1997: The Borrowers – Hewitt
The FSA published its review of the mortgage market on Friday. This did not make happy reading. Since the credit crunch crisis began (and yes I do not believe it is over) the difference between the rate that people borrow at and the Bank of England base rate has widened. Prior to the crunch, the average difference or “spread” between 2005-2007 was only 0.50%, it is now above 3.0%. The difference might be described as profit to the lender.
I’m still amazed to see that as of Q1 2012, income is only verified for around 70% of  “low risk” borrowers – meaning that they are remortgagers and movers. “Higher” risk borrowers such as first time buyers have their incomes verified in 87% of cases, which the FSA think is an improvement on the lower level of around 70% in 2008. I don’t see why income is not verified in every case, unless there are exceptional circumstances. Even assuming sensible lending based on verified income, this would suggest that there is a margin for error of around 30% which is hardly inspiring confidence in the market.
Financial Advisers (rather than Banks) used to arrange around 64% of mortgages, now this has reduced to around 46%-56% according to the FSA. This reveals a growing market share of mortgages sold directly to consumers by Banks and Building Societies.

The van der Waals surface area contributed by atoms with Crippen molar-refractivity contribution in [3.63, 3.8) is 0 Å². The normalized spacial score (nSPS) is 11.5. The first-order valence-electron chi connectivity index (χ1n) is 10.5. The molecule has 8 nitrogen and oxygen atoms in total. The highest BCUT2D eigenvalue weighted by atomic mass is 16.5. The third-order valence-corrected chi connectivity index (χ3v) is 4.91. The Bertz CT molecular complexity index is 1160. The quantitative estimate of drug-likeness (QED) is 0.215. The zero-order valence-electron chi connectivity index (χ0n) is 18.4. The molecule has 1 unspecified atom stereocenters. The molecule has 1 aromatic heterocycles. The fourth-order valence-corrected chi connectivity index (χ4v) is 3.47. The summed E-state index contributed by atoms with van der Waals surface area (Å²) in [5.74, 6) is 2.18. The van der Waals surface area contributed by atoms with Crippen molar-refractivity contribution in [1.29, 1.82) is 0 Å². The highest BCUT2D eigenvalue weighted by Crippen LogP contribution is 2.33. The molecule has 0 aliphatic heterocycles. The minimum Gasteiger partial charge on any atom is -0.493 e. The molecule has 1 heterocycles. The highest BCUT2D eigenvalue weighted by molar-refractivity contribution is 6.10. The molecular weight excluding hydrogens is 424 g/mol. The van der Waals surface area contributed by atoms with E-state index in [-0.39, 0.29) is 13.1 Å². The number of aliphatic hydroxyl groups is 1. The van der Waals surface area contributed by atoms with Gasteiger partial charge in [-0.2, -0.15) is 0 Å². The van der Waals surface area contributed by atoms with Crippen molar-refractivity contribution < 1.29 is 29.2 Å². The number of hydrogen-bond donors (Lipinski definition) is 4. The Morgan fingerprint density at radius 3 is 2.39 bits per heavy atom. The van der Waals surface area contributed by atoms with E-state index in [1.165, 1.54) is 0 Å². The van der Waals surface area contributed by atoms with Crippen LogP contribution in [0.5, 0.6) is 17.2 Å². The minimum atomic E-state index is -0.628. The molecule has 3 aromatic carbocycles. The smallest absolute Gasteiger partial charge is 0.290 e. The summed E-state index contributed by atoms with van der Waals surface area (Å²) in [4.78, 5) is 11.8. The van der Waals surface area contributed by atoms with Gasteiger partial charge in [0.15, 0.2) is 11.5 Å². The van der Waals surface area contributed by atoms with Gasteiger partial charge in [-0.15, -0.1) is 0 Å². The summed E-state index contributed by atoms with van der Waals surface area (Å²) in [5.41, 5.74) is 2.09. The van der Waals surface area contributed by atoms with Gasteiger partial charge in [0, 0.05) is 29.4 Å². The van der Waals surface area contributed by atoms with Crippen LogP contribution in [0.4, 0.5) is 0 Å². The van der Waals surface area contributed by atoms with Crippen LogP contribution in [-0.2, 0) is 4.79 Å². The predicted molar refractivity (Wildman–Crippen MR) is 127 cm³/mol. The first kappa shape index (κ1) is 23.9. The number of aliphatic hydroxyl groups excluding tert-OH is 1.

In terms of what people can borrow, there seems to be a shift by lenders, some of whom are lending 4.5x to 5.5x income. However compared to pre-crunch, lenders are not offering as many high multiple lending. This is precisely why a specialist mortgage broker (not me) is required to source the best mortgage based upon your circumstances, particularly as the number of mortgage products is returning to pre-crunch levels, but still lower at 2,991 different mortgages available. This is despite the fact that there are still relatively few mortgages requiring a deposit of 5% or less, although more are becoming available. The bulk of borrowers  now have 25%-50% deposits. The proposition of interest-only mortgages has also reduced considerably, though this was a general trend over the last 10 years. The balance of power has altered, in part due to the collapse in the number of financial advisers offering mortgages, (which would include ourselves) almost halving since 2005. The result has been that the top 20 mortgage lenders have gained an increased market share, now at 94% of the entire mortgage market, I suspect you could name them all. On the whole, though mortgage sales have remained fairly static since 2009 at less than half the amount it was in 2005.
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